Walking the walk: MB woman not letting stage 4 cancer keep her from this challenge

Gloria Reynolds has one thought on her mind — how blessed she is.

The Myrtle Beach native is preparing to walk 13.1 miles in the Myrtle Beach Mini Marathon, a challenge she is attempting despite her stage 4 metastatic breast cancer diagnosis.

In 2016, Reynolds received the diagnosis, 15 years after she beat stage 2 breast cancer.

“It was never ‘Why me?’” Reynolds said. “It was ‘Why not me?’ I didn’t ever question or get angry or really I haven’t been scared ever.”

Her diagnosis

In 2001, Reynolds found a lump. After meeting with a physician’s assistant, she learned the lump was cancerous and they talked about treatment plans. To fight the cancer, Reynolds endured chemotherapy treatments, forcing her to deal with hair loss, queasiness and tiredness.

At the time, the treatment helped her beat the cancer.

During her time in remission, Reynolds and two others started a group at her church called the “Bosom Buddies” as an outlet for women diagnosed with breast cancer.

Gloria Reynolds stands with her friend Van Weston after completing a Myrtle Beach Mini Marathon. Gloria Reynolds

“She would view herself as on the other side of the river,” Reynolds’ daughter, Whitney Yarborough, said. “She’s always tried to use her own circumstances to help others.”

But in 2016, the 68-year-old went to the doctor with a cough that she couldn’t get rid of. Finally, a lung specialist found a spot and recommended a PET scan that revealed cancer in her bones.

“I asked Dr. Goldberg which bones,” Reynolds said. “And he said ‘all of them.’”

Now, Reynolds takes an oral chemo pill and goes to the doctor’s once every four weeks for chemo treatment — a routine she’ll do for the rest of her life.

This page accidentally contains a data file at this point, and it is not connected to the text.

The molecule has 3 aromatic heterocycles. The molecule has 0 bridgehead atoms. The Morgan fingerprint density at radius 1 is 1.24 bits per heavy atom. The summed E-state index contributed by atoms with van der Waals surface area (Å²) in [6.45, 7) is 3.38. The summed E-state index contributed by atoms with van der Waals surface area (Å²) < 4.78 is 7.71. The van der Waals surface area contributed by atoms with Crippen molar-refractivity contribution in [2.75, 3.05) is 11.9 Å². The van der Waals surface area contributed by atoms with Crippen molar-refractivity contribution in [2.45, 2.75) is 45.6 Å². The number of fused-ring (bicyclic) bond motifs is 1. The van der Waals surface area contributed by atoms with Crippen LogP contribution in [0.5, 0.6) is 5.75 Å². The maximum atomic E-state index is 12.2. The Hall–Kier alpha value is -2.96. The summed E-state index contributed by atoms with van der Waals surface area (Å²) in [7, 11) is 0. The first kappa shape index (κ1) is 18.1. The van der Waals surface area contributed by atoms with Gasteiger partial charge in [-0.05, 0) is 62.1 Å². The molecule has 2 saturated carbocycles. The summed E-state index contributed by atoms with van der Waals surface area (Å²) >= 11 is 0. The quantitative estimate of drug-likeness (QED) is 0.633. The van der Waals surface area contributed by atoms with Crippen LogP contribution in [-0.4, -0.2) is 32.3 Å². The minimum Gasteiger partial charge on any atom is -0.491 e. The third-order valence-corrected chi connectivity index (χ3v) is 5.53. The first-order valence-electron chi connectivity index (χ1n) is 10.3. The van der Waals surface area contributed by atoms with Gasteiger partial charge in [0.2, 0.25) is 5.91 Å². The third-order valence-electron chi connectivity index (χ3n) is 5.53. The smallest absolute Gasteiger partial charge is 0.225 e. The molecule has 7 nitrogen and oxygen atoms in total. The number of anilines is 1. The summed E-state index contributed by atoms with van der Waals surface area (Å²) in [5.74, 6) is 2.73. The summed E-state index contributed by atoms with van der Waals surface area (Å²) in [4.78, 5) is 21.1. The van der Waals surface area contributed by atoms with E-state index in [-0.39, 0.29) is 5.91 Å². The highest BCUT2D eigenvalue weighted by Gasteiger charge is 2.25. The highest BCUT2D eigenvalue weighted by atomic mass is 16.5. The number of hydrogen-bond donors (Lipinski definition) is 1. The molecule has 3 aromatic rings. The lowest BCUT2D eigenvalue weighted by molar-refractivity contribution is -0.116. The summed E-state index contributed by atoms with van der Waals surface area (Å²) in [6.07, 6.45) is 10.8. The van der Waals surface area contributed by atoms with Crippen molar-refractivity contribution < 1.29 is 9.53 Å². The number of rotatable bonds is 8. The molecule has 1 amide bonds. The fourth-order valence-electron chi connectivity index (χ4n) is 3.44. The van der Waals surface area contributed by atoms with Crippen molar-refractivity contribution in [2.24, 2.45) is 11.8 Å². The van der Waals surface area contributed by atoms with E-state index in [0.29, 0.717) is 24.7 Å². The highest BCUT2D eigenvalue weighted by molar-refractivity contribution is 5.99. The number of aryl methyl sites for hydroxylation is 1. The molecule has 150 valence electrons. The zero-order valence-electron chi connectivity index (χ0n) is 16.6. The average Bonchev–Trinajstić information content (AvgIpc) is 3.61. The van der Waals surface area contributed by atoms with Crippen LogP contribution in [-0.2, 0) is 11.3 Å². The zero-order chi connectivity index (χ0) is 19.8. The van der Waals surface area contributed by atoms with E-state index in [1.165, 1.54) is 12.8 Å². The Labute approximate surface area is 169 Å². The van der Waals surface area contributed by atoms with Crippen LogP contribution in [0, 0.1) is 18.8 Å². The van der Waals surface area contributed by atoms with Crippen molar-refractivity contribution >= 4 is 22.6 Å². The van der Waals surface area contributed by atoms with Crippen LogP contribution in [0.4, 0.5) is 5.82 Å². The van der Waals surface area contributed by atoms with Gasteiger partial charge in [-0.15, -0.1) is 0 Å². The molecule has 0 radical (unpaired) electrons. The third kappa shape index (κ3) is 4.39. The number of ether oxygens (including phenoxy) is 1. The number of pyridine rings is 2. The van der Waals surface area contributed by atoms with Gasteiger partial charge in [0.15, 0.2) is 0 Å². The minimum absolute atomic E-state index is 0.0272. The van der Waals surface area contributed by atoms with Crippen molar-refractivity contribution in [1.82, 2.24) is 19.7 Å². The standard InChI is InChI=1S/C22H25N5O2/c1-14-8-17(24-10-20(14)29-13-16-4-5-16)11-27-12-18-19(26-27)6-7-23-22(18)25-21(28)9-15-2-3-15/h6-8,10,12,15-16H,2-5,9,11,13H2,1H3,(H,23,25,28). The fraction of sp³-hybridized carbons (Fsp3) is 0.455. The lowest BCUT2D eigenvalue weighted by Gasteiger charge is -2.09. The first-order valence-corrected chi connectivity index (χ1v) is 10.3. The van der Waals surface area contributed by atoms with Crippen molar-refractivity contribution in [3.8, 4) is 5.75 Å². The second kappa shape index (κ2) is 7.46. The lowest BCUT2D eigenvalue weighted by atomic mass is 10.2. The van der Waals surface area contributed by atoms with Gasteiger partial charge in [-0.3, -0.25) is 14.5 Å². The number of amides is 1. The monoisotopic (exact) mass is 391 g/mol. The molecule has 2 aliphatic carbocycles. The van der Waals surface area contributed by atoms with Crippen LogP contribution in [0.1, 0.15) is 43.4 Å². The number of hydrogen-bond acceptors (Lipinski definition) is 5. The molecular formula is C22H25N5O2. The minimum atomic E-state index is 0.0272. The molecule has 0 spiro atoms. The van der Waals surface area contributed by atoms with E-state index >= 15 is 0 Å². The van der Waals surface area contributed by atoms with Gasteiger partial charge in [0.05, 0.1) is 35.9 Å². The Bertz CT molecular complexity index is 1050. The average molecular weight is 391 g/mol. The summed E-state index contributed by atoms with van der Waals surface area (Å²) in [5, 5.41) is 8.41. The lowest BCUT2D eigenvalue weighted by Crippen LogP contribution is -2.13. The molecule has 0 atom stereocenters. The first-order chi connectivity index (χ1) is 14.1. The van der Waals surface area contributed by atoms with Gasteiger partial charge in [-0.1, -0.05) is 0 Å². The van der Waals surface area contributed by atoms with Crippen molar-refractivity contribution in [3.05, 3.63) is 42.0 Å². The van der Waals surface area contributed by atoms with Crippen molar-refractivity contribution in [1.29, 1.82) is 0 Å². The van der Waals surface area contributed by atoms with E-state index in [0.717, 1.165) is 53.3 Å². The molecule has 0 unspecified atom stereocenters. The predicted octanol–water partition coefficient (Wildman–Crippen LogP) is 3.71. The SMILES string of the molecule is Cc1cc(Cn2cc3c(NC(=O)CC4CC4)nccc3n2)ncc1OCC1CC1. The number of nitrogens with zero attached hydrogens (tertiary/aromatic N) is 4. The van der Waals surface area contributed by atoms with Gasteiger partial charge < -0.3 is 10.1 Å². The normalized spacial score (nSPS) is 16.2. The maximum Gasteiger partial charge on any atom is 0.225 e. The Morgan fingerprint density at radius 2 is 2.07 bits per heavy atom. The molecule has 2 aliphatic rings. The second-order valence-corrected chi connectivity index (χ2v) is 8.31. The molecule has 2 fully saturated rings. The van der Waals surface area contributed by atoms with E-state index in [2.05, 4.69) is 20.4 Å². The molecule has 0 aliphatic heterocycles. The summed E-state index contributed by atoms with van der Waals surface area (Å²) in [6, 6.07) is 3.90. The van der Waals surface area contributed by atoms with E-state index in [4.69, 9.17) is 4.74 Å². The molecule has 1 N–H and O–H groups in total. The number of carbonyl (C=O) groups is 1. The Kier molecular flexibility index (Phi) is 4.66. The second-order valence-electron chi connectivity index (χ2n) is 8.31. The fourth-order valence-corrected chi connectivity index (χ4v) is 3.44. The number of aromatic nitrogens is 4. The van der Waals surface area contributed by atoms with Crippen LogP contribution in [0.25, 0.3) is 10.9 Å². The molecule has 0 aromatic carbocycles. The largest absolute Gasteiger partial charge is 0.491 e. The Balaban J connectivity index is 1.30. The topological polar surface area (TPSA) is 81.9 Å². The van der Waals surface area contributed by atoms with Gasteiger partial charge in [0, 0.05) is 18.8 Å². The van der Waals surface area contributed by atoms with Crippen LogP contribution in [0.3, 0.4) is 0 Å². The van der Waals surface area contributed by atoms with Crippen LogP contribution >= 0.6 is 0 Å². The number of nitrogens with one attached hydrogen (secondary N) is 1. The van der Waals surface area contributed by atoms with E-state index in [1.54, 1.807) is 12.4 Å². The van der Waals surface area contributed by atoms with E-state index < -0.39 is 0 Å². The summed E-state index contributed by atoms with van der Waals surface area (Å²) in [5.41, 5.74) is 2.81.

But, Reynolds said, she doesn’t have the normal side effects given off by chemo this time around.

“It’s just like somebody with diabetes taking their insulin,” she said. “I take my chemo. And it’s working.”

Reynolds said her cancer is currently stable and has not spread any further than her bones.

Faith and the mini marathon

For Reynolds, her family, faith and a strong group of friends have helped her to overcome her diagnosis.

Four to five times a week, Reynolds and two of her friends walk up to six miles, talking and praying together, a practice Reynolds started just before her first diagnosis.

Now, Reynolds and her friend Van Weston are preparing to walk in their fourth Myrtle Beach Mini Marathon on Oct. 20. To walk the half marathon, 13.1 miles, participants have to finish within three and a half hours.

“It’s a sense of accomplishment,” she said. “It’s knowing that, gosh, here I am with stage 4 metastatic breast cancer and I can do this? I am blessed. I never forget it for a minute that I’m blessed.”

Attending the All Saints Church in Pawleys Island every week, Reynolds finds peace in her faith — a practice that has never wavered.

“I know, I know, I know that Jesus is walking with me every minute,” Reynolds said. “So that gives you confidence you’re not in this alone.”

But, Reynolds said, her son, daughter and husband have been a huge support for her during this time.

Despite living in Nebraska, Yarborough keeps in touch with her mother, inviting her to come out and visit Reynolds’ three grandchildren whenever she has a chance.

“The blessing has really been that it’s forced her to retire,” Yarborough said.

Reynolds has even had time to take trips to Hawaii with Yarborough and her husband.

Gloria Reynolds stands with her daughter Whitney Yarborough and her family.Back L-R: Gloria Reynolds, Hank Yarborough, Whitney Yarborough; Front L-R: Blake Yarborough, Caroline Yarborough, Claire Yarborough Whitney Yarborough

But cancer isn’t a stranger in Yarborough’s family, with her dad previously battling prostate cancer.

“Both of my parents and both of my in-laws have had cancer and have defied statistics,” Yarborough said. “You don’t have to just surrender to a cancer diagnosis, there’s a lot of fighting to be done.”

While taking the chemo pills has helped Reynolds so far, she is aware there’s a chance they could stop working. Yarborough said her doctor is positive, saying they will move on to the next trial medication available, if that time does come.

“Each day’s a gift from [God], and if at some point in time it quits working and my time’s up, well, then that’s going to be a gift too, because he’s promising me something much more,” Reynolds said.